Peach picking has begun in Georgia and the fruit will begin showing up in local supermarkets. The farmers this year are expecting a very good crop and will deliver fruit to markets through early August.
Photo: LUIS SANCHEZ SATURNO
Photo: LUIS SANCHEZ SATURNO

Georgia peach growers tout the biggest crop in years

Georgia’s peach crop survived temperature swings in the winter and spring, oriental fruit moths and the threat that the coronavirus would slow the arrival of migrant workers.

Now comes the payoff for growers:

“This is probably the biggest peach crop we’ve had in five years,” said Lee Dickey of Dickey Farms in Crawford County.

“I don’t think it’s going to be any kind of record breaker,” said Dickey, who grows about 100,000 trees capable of yielding 7 million pounds of the fruit. “But, coming off the last three or four years, it’s looking like it’s going to be a great crop.”

Unlike Georgia vegetable farmers, who lost about half their early spring sales when big buyers like restaurants and schools closed due to the coronavirus, peach growers are not facing supply chain issues. Almost everything they produce goes to U.S. stores or roadside stands.

Early peach varieties are already on their way to market, and, though not the cream of the crop, they are a tasty tease to what’s to come.

“The big peaches that Georgia is known for in June and July are going to be really nice,” Dickey predicted.

The state’s $50 million annual peach crop continues to be a point of pride in Georgia’s $13 billion agri-business industry. Still, it’s not the farm behemoth it once was. California and South Carolina passed the state in peach production years ago. Some far-south Georgia counties that used to be peach production leaders, like Brooks County on the Florida border, have seen acreage of trees shrink because of weather issues.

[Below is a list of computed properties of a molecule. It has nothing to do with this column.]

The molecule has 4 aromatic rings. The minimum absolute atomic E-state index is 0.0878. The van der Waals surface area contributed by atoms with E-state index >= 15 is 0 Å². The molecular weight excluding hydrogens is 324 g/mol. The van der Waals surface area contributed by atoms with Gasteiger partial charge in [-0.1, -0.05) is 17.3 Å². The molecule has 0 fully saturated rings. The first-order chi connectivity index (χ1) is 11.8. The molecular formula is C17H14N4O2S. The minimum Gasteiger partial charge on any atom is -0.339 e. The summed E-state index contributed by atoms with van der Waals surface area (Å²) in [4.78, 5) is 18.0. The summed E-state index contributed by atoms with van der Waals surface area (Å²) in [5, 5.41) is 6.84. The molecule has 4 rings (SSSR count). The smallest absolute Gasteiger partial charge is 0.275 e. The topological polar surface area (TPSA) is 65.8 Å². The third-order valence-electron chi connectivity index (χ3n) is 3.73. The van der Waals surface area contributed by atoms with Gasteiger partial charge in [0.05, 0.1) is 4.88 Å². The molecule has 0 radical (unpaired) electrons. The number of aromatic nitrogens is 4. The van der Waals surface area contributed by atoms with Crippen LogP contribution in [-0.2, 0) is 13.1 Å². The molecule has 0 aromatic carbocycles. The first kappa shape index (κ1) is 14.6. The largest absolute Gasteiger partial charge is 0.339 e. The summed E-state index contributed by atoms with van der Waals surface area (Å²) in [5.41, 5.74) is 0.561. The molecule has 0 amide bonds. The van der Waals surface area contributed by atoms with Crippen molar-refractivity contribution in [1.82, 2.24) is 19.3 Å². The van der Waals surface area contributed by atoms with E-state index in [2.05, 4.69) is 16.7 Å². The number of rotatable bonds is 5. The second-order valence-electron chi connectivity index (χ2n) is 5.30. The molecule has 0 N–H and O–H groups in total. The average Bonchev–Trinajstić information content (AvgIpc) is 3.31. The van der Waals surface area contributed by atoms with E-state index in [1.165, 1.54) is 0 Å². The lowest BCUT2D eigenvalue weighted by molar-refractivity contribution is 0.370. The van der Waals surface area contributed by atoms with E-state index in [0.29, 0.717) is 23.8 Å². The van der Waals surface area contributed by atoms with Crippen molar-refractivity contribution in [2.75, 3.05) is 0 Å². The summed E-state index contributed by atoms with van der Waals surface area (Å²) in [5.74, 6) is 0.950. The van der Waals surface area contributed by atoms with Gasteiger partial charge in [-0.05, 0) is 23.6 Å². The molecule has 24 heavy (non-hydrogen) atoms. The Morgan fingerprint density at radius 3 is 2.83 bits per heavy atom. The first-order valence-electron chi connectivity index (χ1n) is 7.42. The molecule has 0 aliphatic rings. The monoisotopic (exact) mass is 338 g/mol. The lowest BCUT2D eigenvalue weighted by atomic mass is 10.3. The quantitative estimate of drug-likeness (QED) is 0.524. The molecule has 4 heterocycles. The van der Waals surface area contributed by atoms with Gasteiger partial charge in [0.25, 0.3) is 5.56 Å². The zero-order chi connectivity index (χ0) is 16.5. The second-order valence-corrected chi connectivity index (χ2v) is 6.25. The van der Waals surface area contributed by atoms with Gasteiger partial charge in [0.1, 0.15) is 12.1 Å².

Irvin Lawson of Lawson Peaches in Brooks County has reduced his acreage of peach trees from 400 to about 100 in recent years because climate change has warmed winter temperatures on his farm. That makes it hard for the trees to get enough hours of temperatures below 45 degrees — they need that chill time to bloom and set fruit.

“One week it’s cold. And the next week it’s almost like spring,” he said. “It tricks these peach trees. They’ll start blooming in early to middle February.”

Then a cold snap will take the blooms. The county used to have 10 or 12 packing sheds in the 1980s that would ship to markets, he said. Now, not one is running. Everything he grows he sells locally.

“They four-laned the highway and there’s a lot of traffic coming through now,” he said. “From what we are seeing, people like to stop by and buy peaches, blueberries, peach lemonade and ice cream. The retail side of it has escalated with us.”

These days, most Georgia peaches that are shipped out of state as far as Texas and eastern Canada come from just five counties west of Macon.

State agricultural commissioner Gary Black stepped in this year to help Georgia’s troubled vegetable farmers by creating large, drive-through pop-up markets where boxes of produce are sold. He also invited the peach growers.

The market held in Cobb County last Saturday saw nearly 2,800 orders placed totaling $187,000 in sales, said Julie McPeake from the state Department of Agriculture.

Dickey sent nearly 1,000 boxes of peaches to the market, which opened at 10 a.m., and they were gone by 11 a.m.

“I believe they could have sold twice that,” he said. “That was awesome. I was blown away.”

The peach season will continue until early August, said Jeff Cook the Agricultural Extension agent for Peach and Taylor counties.

“We got plenty of fruit, and from what growers say, demand is still good. Even the early peaches so far are quality and taste really good,” he said.

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